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For generations, Christmas carols were sung by the world everywhere during the holiday season. It was a traditional past time to gather around and regal others with songs and poems.

The Christian orders of the day demanded the hymns be sung to propagate Trinitarian Christian doctrine claiming that God the Father, Jesus the Son, and the Holy Spirit are all equals, three beings in separate forms. Arianism, on the other hand, claimed that Jesus was deistically lower than God was, because He was created afterwards in human form.

The songs of ancient times were in Latin, the scholarly language of the day, and as such, were immensely unpopular.

The ninth and tenth centuries saw further evolution of what would become the traditional Christmas carol because of rhyming verses. The introduction of rhyme, along with the cultivation of pagan lore like “Veni, redemptor gentium,” or “Savior of the Nations, Come,” attributed to Milanese Bishop St. Ambrose, brought tuned chants a bit closer to the songs of modern times. St. Francis of Assisi recognized the unpopularity of Christmas hymns, and set out to change it by transforming the holiday through theatrics, music, and for the first time, carols sung in audiences’ native languages. The abandonment of Latin in the thirteenth century was popularized in nativity scenes and productions across Europe.

Martin Luther continued the legacy of folk songs, but by the time the Puritan movement came about, the cheery Christmas spirit was discarded. Puritans did not believe in religious song, and banned the practice in Parliament in 1647.  The transition from tuned, doctrinal chants, to folksy carols and finally Christmas songs is very telling of the journey Christ’s unofficial birthday celebration had to endure just to be recognized.Now, when people speak of the “Christmas spirit,” they can hold fast in the fact that carols do not just represent songs, but thousands of years of Christian history.Today, music artists keep the tradition alive with slews of Christmas-themed albums, like Justin Bieber’s recent work, featuring classics like “Drummer Boy” and “Silent Night.”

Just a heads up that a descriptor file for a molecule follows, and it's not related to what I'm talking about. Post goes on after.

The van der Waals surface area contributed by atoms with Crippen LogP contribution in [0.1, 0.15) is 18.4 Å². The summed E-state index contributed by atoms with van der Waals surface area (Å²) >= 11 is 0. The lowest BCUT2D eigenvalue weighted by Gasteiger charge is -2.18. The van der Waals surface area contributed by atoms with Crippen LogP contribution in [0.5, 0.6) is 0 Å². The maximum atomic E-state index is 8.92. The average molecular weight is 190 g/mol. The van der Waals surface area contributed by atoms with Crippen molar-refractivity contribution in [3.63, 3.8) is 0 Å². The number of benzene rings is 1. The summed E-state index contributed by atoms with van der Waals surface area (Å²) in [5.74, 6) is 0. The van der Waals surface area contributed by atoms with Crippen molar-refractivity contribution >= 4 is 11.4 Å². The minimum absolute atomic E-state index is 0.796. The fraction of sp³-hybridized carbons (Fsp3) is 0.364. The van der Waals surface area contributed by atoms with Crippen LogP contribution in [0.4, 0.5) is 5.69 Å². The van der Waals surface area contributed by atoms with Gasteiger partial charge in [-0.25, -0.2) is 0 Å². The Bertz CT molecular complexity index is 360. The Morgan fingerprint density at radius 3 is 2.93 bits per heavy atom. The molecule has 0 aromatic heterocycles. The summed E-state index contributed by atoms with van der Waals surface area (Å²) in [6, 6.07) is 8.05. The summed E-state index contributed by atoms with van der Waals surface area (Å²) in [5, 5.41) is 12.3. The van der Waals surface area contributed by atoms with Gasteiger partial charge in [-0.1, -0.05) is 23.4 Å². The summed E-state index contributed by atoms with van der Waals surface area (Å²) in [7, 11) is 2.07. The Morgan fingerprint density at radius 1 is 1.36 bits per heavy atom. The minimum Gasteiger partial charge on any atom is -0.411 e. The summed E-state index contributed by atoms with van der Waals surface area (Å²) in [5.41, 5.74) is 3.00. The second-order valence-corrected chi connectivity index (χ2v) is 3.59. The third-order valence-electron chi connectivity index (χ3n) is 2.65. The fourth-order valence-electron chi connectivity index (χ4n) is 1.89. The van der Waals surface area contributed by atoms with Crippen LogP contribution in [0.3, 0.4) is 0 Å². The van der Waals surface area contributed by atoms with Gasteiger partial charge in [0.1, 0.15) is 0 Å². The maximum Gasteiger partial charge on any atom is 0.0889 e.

Several different Christmas episodes, apart from the birth of Jesus itself, are described in Christmas carols, such as:

  • The Annunciation, for example Gabriel’s Message
  • The Census of Quirinius, a rare subject, but touched on in On a Day When Men Were Counted by Dan­i­el Thambyrajah Niles (1964)
  • The Annunciation to the shepherds, for example While Shepherds Watched Their Flocks
  • The Adoration of the shepherds, for example the Czech carol Nesem Vám Noviny (translated into English as Come, All Ye Shepherds)
  • The Star of Bethlehem, for example, Star of the East
  • The journey of the Magi and the Adoration of the Magi, for example We Three Kings
  • The Massacre of the Innocents, for example the Coventry Carol

In addition, some carols describe Christmas-related events which are of a religious nature, but not directly related to the birth of Jesus. For example:

  • Good King Wenceslas, based on a legend about Saint Wenceslaus helping a poor man on December 26 (the Feast of Stephen)
  • Ding Dong Merrily on High and I Heard the Bells on Christmas Day, reflecting on the practice of ringing church bells at Christmas

In Austria, Belgium and Germany, Christmas is celebrated by some with children dressing as “The Three Kings”, carrying a star on a pole. Going from house to house from New Year’s Day to January 6, the children sing religious songs and are called “star singers”. They are often rewarded with sweets or money, which is typically given to a local church or charity.

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